Generally, the training in those times would start no later than age twelve or thirteen when the promising artists would be apprenticed to a master for six years (or more). During that period, they would work long hours drawing from casts (hands, feet, faces, etc.), sketching cloth stiffened with starch or plaster, mixing paints, preparing canvases or boards, cleaning, etc. Not only were they doing all the grunt work, but they were also learning every thing the master could teach them. There was no question that the master would hold back any of his knowledge, because these "boys" would eventually take over the basic work on some pieces. Those boys and eventual assistants were necessary in the workshop of a master for their help in completing commissions. The most talented of the apprentices moved forward, surpassing their teacher and becoming masters in their own right. "It is a poor artist that does not outstrip his master," said Leonardo. The cycle continued.

    In the major Dutch cities during the 17th Century, no artist could sign and sell a piece as his own unless he had completed his apprenticeship and was voted into the Guild. Compare it today to a law or med student passing the bar or his medical exams and then going through internship. Except, in that time, it took more training to be an artist than a lawyer or doctor.

    Hockney's own drawings as proof. In his book, he shows a series of drawings that he has made over nine months using the camera lucida. He explains how difficult the use of the device was and the amount of practice it took to master it.

    My Rebuttal: The quality of his work does not show a leap or even great improvement. Considering that he is a professional artist, this is particularly condemning to his thesis since little was gained in using the device. A common difficulty with artists who draw using mechanical means is that they concentrate on tracing the line rather than seeing or understanding the subject.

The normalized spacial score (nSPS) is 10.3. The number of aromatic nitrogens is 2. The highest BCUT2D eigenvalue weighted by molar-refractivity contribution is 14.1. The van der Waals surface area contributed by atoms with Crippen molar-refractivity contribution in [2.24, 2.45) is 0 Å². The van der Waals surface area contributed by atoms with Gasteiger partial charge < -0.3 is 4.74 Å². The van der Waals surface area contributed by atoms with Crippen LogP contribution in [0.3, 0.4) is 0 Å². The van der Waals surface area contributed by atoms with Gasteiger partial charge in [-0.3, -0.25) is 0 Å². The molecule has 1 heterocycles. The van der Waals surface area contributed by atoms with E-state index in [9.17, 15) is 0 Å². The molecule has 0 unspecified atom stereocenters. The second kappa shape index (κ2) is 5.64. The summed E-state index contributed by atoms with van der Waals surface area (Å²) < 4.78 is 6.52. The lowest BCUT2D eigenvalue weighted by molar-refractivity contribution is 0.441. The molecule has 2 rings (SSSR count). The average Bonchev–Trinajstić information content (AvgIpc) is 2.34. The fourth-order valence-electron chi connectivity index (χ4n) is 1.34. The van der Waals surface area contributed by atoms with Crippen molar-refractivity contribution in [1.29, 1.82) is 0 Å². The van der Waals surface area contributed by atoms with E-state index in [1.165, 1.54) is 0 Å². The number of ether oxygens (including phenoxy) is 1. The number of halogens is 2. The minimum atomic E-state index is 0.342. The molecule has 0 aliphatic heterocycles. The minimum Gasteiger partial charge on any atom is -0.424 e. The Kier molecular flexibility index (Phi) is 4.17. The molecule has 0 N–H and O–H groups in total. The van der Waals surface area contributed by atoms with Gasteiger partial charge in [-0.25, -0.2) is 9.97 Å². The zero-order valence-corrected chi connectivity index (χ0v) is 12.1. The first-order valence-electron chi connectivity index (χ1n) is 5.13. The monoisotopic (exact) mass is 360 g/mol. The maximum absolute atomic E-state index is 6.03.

It is not an issue of whether it was (or is) cheating. Artists, like all professionals, have always used the "tools of the trade." The point is that for a talented, well-trained fine artist, copying mechanically is a hindrance, not an enabler. In addition to the added time factor of tracing, photographs are rife with flaws that are not noticed by the shortsighted copier.

    Eugene Delacroix said, "If you are not able to sketch a man who throws himself out of the window in the time it takes him to fall from the fourth floor to the ground, you'll never be able to produce great paintings."

    Of course, today, anyone who picks up a pencil or a brush can call one's self an artist. Forget the basics of drawing. Hockney's message, whether he meant it or not, is that if you want to draw "realistically," tracing is good enough.

    But why draw at all? With an artist's statement, anything is art: an unmade bed with stained sheets, used condoms, empty vodka bottles, etc. (My Bed by Tracy Emin, sold to Charles Saatchi for £150,000), an empty room with lights turning on and off (The Lights Going On and Off by Martin Creed, the £20,000 Turner Prize winner in 2001), or a sealed container of an artist's personal "waste production" (a popular museum purchase).

    Sorry, but only clichés will do here: "art is in the eye of the beholder", and "to each his own", whether you are the artist or the viewer. Just do not ask me to bow down and worship work I do not respect, or does not excite me. And do not expect me to stop doing all my work freehand. It would take far longer to draw with the hassle of tracing and the results would be far poorer. Besides, what satisfaction would I receive from tracing anything, when drawing gives me such joy and the rewards are self-evident.

    From the Massey Fine Arts newsletter Vol. 10 No. 1, Spring © 2004 by Ann James Massey, SWA, CPSA

    These works by ARC Scholarship winners of the past four years have been included to demonstrate how groundless Hockney's arguments are. Each of these artists studied at ateliers that teach methods similar to those advocated by Ann James Massey. All of these works were drawn or painted freehand, without the aid of photographs or optical instruments of any kind.